Surviving In This Very Moment…

My Personal Battle with Prostate Cancer … And Life!

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Something About Statistics and Cancer

English: A photo of Stephen Jay Gould, by Kath...

English: A photo of Stephen Jay Gould, by Kathy Chapman online. (Photo credit: Wikipedia)

I am something of a statistician, having endured five semesters of post graduate statistics and research methodology classes while working on my doctorate.  As part of that education I read an article by Stephen J. Gould discussing mortality statistics and cancer survival.  Wikipedia summarizes the contents and force of that article as follows:

In July 1982, Gould was diagnosed with peritoneal mesothelioma, a deadly form of cancer affecting the abdominal lining and frequently found in people who have been exposed to asbestos. After a difficult two-year recovery, Gould published a column for Discover magazine, entitled, “The Median Isn’t the Message”, which discusses his reaction to discovering that mesothelioma patients had a median lifespan of only eight months after diagnosis. He then describes the true significance behind this number, and his relief upon realizing that statistical averages are just useful abstractions, and do not encompass the full range of variation.

The median is the halfway point, which means that 50% of patients will die before eight months, but the other half will live longer, potentially much longer. He then needed to determine where his personal characteristics placed him within this range. Considering that the cancer was detected early, the fact he was young, optimistic, and had the best treatments available, Gould figured that he should be in the favorable half of the upper statistical range. After an experimental treatment of radiation, chemotherapy, and surgery, Gould made a full recovery, and his column became a source of comfort for many cancer patients.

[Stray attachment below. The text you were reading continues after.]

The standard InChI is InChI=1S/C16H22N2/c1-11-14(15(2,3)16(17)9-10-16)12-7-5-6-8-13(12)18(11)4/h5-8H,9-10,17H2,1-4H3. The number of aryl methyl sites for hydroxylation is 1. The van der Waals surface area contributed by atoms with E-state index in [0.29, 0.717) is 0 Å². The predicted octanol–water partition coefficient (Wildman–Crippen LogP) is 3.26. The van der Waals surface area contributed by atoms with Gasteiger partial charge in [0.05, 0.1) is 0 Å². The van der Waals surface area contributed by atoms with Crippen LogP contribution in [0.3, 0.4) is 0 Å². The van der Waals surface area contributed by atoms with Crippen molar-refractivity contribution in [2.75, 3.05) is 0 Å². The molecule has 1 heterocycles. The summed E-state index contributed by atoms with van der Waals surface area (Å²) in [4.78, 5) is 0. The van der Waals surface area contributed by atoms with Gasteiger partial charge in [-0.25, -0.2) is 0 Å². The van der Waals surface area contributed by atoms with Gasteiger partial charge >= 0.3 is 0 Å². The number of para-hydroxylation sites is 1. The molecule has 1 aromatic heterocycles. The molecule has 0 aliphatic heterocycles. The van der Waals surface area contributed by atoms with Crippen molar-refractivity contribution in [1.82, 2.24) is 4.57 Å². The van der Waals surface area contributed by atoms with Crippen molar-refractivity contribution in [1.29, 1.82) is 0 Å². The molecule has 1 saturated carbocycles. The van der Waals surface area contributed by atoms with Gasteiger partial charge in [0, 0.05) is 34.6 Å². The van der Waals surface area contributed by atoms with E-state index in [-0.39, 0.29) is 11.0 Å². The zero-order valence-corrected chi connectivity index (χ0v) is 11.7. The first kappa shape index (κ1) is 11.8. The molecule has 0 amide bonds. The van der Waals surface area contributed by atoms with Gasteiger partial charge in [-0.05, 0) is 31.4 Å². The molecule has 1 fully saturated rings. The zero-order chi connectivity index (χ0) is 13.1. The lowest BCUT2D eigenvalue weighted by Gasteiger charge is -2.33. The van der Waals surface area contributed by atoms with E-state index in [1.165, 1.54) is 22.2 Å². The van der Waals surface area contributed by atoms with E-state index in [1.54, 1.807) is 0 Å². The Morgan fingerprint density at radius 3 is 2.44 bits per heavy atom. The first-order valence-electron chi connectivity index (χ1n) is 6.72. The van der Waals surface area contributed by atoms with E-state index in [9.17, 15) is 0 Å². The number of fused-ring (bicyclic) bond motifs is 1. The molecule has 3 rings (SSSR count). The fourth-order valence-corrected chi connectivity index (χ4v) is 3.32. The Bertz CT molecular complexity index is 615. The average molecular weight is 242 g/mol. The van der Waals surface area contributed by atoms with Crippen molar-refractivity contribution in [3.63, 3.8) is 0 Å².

The whole point of Gould’s position is that the median, which in the case of cancer is highly skewed to the left due to the fact that many cancers are not discovered early making the overall statistic biased toward terminal patients discovered in the late stages of the cancer, as the proper statistic, rather than the mean or average, is a very powerful statistic.  Mortality statistics begin with the day of diagnosis, not the time of the onset of disease.  So my diagnosis places me in Stage 1, while that could have been, and may still be, Stage 4, depending on the presence of cancer cells outside of my prostate.  If, in fact, I am truly in Stage 1 then my chances for survival of this particular cancer are far greater than if I fall into Stage 4.  Because mortality statistically begins at the time of diagnosis, there is a significant bias toward the later stages of cancer where treatment is often unsuccessful.

Taken in total as I look at the mortality statistics and my own adenocarcinoma of the prostate, I can take some comfort in the fact that the cancer was discovered quite early and I am relatively healthy for a 69 year old male.  With the sole exception of some significant osteoarthritis and well controlled atrial fibrillation, my health is quite good.  The fact that scans do not indicate any metastasis is also a good sign; the fact that the CAT scan is inconclusive around the groin area muddies those waters a bit but a resection of the lymph nodes around my prostate will either rule out or confirm a metastatic migration of the cancer. Only time will tell if the Stage P1c is a correct stage diagnosis.